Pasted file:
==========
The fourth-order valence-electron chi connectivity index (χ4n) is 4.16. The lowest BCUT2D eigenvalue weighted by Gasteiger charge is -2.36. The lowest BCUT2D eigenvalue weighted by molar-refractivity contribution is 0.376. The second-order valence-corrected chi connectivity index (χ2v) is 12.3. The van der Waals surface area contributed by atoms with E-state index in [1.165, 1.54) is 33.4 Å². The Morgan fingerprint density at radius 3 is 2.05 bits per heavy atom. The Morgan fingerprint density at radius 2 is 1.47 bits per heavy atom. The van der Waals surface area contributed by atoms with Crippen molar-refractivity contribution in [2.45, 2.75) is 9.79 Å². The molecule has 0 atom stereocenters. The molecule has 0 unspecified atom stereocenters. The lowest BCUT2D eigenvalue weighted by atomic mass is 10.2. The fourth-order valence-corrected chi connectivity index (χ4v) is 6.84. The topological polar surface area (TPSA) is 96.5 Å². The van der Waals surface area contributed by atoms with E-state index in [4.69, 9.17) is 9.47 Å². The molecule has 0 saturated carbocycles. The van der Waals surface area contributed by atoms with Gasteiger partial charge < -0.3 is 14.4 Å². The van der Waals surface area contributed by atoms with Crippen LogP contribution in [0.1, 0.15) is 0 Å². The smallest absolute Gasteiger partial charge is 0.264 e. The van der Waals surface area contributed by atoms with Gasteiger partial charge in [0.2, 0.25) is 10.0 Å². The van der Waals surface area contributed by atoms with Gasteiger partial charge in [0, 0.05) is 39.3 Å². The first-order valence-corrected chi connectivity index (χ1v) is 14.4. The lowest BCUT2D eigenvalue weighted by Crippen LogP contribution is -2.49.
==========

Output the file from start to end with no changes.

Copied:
The fourth-order valence-electron chi connectivity index (χ4n) is 4.16. The lowest BCUT2D eigenvalue weighted by Gasteiger charge is -2.36. The lowest BCUT2D eigenvalue weighted by molar-refractivity contribution is 0.376. The second-order valence-corrected chi connectivity index (χ2v) is 12.3. The van der Waals surface area contributed by atoms with E-state index in [1.165, 1.54) is 33.4 Å². The Morgan fingerprint density at radius 3 is 2.05 bits per heavy atom. The Morgan fingerprint density at radius 2 is 1.47 bits per heavy atom. The van der Waals surface area contributed by atoms with Crippen molar-refractivity contribution in [2.45, 2.75) is 9.79 Å². The molecule has 0 atom stereocenters. The molecule has 0 unspecified atom stereocenters. The lowest BCUT2D eigenvalue weighted by atomic mass is 10.2. The fourth-order valence-corrected chi connectivity index (χ4v) is 6.84. The topological polar surface area (TPSA) is 96.5 Å². The van der Waals surface area contributed by atoms with E-state index in [4.69, 9.17) is 9.47 Å². The molecule has 0 saturated carbocycles. The van der Waals surface area contributed by atoms with Gasteiger partial charge < -0.3 is 14.4 Å². The van der Waals surface area contributed by atoms with Crippen LogP contribution in [0.1, 0.15) is 0 Å². The smallest absolute Gasteiger partial charge is 0.264 e. The van der Waals surface area contributed by atoms with Gasteiger partial charge in [0.2, 0.25) is 10.0 Å². The van der Waals surface area contributed by atoms with Gasteiger partial charge in [0, 0.05) is 39.3 Å². The first-order valence-corrected chi connectivity index (χ1v) is 14.4. The lowest BCUT2D eigenvalue weighted by Crippen LogP contribution is -2.49.